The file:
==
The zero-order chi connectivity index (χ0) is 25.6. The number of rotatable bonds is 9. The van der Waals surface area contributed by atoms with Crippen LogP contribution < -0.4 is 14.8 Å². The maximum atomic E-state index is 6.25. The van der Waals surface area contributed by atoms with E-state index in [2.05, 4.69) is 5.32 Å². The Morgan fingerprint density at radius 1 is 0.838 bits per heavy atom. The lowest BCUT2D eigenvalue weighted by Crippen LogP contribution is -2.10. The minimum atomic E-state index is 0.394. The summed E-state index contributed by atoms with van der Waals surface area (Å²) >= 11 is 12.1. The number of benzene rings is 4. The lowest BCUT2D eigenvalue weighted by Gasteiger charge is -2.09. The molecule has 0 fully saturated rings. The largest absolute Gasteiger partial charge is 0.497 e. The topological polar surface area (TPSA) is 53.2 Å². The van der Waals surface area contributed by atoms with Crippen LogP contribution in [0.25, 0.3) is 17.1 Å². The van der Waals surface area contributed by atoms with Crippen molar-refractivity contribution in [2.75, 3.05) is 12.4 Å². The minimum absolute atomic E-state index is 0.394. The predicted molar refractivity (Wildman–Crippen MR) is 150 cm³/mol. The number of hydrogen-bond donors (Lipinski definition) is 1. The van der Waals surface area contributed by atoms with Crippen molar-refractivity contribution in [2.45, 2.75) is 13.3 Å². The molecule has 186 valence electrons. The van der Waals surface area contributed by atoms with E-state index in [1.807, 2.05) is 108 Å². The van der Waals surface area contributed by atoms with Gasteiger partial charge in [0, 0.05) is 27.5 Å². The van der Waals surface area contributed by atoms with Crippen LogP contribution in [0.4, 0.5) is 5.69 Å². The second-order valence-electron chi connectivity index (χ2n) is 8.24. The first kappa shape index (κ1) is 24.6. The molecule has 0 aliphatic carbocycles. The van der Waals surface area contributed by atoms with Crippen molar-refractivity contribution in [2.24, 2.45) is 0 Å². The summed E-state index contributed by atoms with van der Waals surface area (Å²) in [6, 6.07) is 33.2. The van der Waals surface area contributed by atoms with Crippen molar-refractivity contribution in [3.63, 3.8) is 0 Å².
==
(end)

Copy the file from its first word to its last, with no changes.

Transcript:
The zero-order chi connectivity index (χ0) is 25.6. The number of rotatable bonds is 9. The van der Waals surface area contributed by atoms with Crippen LogP contribution < -0.4 is 14.8 Å². The maximum atomic E-state index is 6.25. The van der Waals surface area contributed by atoms with E-state index in [2.05, 4.69) is 5.32 Å². The Morgan fingerprint density at radius 1 is 0.838 bits per heavy atom. The lowest BCUT2D eigenvalue weighted by Crippen LogP contribution is -2.10. The minimum atomic E-state index is 0.394. The summed E-state index contributed by atoms with van der Waals surface area (Å²) >= 11 is 12.1. The number of benzene rings is 4. The lowest BCUT2D eigenvalue weighted by Gasteiger charge is -2.09. The molecule has 0 fully saturated rings. The largest absolute Gasteiger partial charge is 0.497 e. The topological polar surface area (TPSA) is 53.2 Å². The van der Waals surface area contributed by atoms with Crippen LogP contribution in [0.25, 0.3) is 17.1 Å². The van der Waals surface area contributed by atoms with Crippen molar-refractivity contribution in [2.75, 3.05) is 12.4 Å². The minimum absolute atomic E-state index is 0.394. The predicted molar refractivity (Wildman–Crippen MR) is 150 cm³/mol. The number of hydrogen-bond donors (Lipinski definition) is 1. The van der Waals surface area contributed by atoms with Crippen molar-refractivity contribution in [2.45, 2.75) is 13.3 Å². The molecule has 186 valence electrons. The van der Waals surface area contributed by atoms with E-state index in [1.807, 2.05) is 108 Å². The van der Waals surface area contributed by atoms with Gasteiger partial charge in [0, 0.05) is 27.5 Å². The van der Waals surface area contributed by atoms with Crippen LogP contribution in [0.4, 0.5) is 5.69 Å². The second-order valence-electron chi connectivity index (χ2n) is 8.24. The first kappa shape index (κ1) is 24.6. The molecule has 0 aliphatic carbocycles. The van der Waals surface area contributed by atoms with Crippen molar-refractivity contribution in [2.24, 2.45) is 0 Å². The summed E-state index contributed by atoms with van der Waals surface area (Å²) in [6, 6.07) is 33.2. The van der Waals surface area contributed by atoms with Crippen molar-refractivity contribution in [3.63, 3.8) is 0 Å².